He’s now the team owner and has even greater control. So what happens if Contador is unable to beat Froome this time round – could their partnership end?
“We have a two year contract with Alberto,” he responded. “I am confident. It is not the case that if he doesn’t win I will not continue. It goes by the contract. We have a two year contract, so we don’t discuss this for another two years. Then after two years we have to come to an agreement together which satisfies him and me.”
Yesterday was a difficult day for the team in the Giro d’Italia, with one of the co-leaders Nicolas Roche crashing, having to spend a long time waiting for a replacement bike and losing his general classification chances. He had started the stage seventh overall but ended up placing 171st and dropping to 80th in the overall standings.
It was clearly not what Tinkov wanted to see, but there was the consolation that Rafal Majka rode well and ended up fourth overall.
“I feel the Giro is not started yet, it is warming up,” he said, when asked to reflect upon the race thus far. “So far the warm up period has not gone so well for our riders but it is early. We will talk about the Giro in one week from now.
“I think Majka is making good progress, he is improving. Last year he was 7th and he is going well. Roche is also progressing and developing. Unfortunately he crashed badly today and is in the ambulance now. He has a lot of cuts. He will be able to stay in the race but the GC is gone for him. He will probably need a few days to recover, then he can ride for Majka and also go for stage wins in the third week.
“Majka is our GC captain now, he is the only one with a chance for the overall.”
Another rider who is doing well in the overall standings is Michael Rogers, the Australian who recently returned to competition after missing several months due to a positive test for Clenbuterol. The UCI has accepted that the substance got into his system through food contamination and there was no sanction for him.
Tinkoff is pleased by how he has been going and is confident that he will be ready for the Tour. “Rogers is riding well. He was our best rider today, he was 17th,” he said. “He has form and also a lot of experience. Experience is what is really important in the Grand Tours and he has plenty of that.”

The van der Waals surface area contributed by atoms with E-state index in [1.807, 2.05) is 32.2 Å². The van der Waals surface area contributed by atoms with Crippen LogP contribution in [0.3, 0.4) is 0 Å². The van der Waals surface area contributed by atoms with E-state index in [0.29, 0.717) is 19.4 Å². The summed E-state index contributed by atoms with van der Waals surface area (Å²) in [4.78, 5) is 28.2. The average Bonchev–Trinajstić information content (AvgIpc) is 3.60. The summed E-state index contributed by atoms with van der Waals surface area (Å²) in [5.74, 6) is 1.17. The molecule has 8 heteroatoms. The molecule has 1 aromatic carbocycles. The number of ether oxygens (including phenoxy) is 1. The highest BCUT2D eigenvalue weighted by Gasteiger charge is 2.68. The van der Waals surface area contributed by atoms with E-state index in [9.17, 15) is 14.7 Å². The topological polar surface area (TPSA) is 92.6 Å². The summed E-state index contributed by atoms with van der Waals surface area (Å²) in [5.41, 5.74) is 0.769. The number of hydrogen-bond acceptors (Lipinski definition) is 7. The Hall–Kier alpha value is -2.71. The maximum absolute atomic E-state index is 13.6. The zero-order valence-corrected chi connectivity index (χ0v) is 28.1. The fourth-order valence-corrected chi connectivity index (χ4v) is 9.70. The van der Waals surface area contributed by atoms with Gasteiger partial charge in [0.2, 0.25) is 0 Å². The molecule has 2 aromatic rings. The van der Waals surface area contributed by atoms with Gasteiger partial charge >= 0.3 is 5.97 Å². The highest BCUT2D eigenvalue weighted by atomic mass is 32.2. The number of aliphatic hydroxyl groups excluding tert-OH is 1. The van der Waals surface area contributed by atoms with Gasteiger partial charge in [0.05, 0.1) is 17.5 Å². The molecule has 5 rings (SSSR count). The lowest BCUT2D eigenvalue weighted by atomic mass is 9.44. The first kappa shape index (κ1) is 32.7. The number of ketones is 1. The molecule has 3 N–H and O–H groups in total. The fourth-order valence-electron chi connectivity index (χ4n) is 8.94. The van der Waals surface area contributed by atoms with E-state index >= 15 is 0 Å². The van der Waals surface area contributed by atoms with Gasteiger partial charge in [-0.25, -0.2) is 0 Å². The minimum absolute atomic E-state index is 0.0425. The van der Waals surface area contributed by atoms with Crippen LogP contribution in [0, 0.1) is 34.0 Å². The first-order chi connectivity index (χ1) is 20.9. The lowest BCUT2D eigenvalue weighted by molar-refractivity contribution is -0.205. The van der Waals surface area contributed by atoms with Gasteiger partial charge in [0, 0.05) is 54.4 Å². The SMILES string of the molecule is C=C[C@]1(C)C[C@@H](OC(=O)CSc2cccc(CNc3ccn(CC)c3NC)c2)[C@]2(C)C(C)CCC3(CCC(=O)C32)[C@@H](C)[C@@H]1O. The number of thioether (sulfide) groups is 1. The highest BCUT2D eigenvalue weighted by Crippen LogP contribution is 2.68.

Looking further down the line, Tinkov reaffirms that he wants the biggest team in the world and is working towards that moment. “Of course I want that. We have the budget,” he said. “I think it takes one or two years more to build the team. We are already buying some good riders. We are looking good to be the best.”
He refused to name any riders who are of interest to him, but did say that he was looking beyond the Grand Tours too. “We will improve in Classics, definitely. If you see the spring campaign, we were not strong. So we need to improve there.”
Tinkoff is a fan of the sport but also has commercial interests. He wants his team to succeed in sporting terms and also to make money. He is clear that he believes things need to change within cycling, in terms of finances and the way it is structured.
It can be argued that the sport has also suffered due to doping issues, affecting its growth, but he would not discuss this topic.
He said that at least two big changes need to be made in the way the financial side of the sport works. “I think it needs to be commercialised. There should be transfers implemented, you have to sell the riders and buy the riders. That creates income for the team,” he asserted.
“The race organisers should start to share their revenue from the TV rights. For sure the sport needs to become commercialised. What happened in cycling in the last ten year is the people fought for the cake, for the pieces of the cake.
“I am glad that a lot of Anglo-Saxon mentality and Anglo-Saxon approach came into cycling. It is time now to enlarge the cake, not to just cut the cake into pieces. I believe that is what cycling needs.”